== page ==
There is some speculation that Wisconsin’s apparent unwillingness to pay its assistant coaches a competitive salary is part of the decision – there was a wholesale migration of assistants last year – and this year is no exception. If that’s the case, then the administration had better revisit it’s salary packages.
The reasoning behind his move will receive a great deal of national attention during the Rose Bowl, as commentators and analysts speak at length about the man who will stand behind the bench in Bielema’s absence. That man will be Wisconsin athletic director and legendary football coach, Barry Alvarez. The man who handpicked Bielema to succeed him, Alvarez has little good to say about Bielema’s move. And neither will the media involved in the Rose Bowl.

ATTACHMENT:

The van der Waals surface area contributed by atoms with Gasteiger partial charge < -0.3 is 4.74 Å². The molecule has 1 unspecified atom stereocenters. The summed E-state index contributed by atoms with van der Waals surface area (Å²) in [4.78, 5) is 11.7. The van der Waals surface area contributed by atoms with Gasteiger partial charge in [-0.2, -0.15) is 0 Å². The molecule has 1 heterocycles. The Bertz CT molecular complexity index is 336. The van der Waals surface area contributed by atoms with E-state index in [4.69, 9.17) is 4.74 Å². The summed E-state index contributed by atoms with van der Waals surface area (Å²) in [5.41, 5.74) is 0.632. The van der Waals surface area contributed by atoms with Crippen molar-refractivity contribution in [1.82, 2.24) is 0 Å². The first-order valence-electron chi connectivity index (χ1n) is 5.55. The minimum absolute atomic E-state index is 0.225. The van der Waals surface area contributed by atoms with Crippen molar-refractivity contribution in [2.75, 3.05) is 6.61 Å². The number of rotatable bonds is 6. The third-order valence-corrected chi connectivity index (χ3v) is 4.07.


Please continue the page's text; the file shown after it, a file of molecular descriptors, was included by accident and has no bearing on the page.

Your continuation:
I only hope that prospective Arkansas recruits watching the game will question the ethics and character of the man recruiting them. Bielema had held a meeting with his players telling them that they might hear some rumors, but that he wouldn’t leave. The next day, he was gone. Any guarantees that he’ll be around for the duration of their college career will be a questionable promise. And for the Arkansas athletic department – don’t turn your back. Your new head football coach has shown himself to be a man with little loyalty to past programs. Why would Arkansas be any different.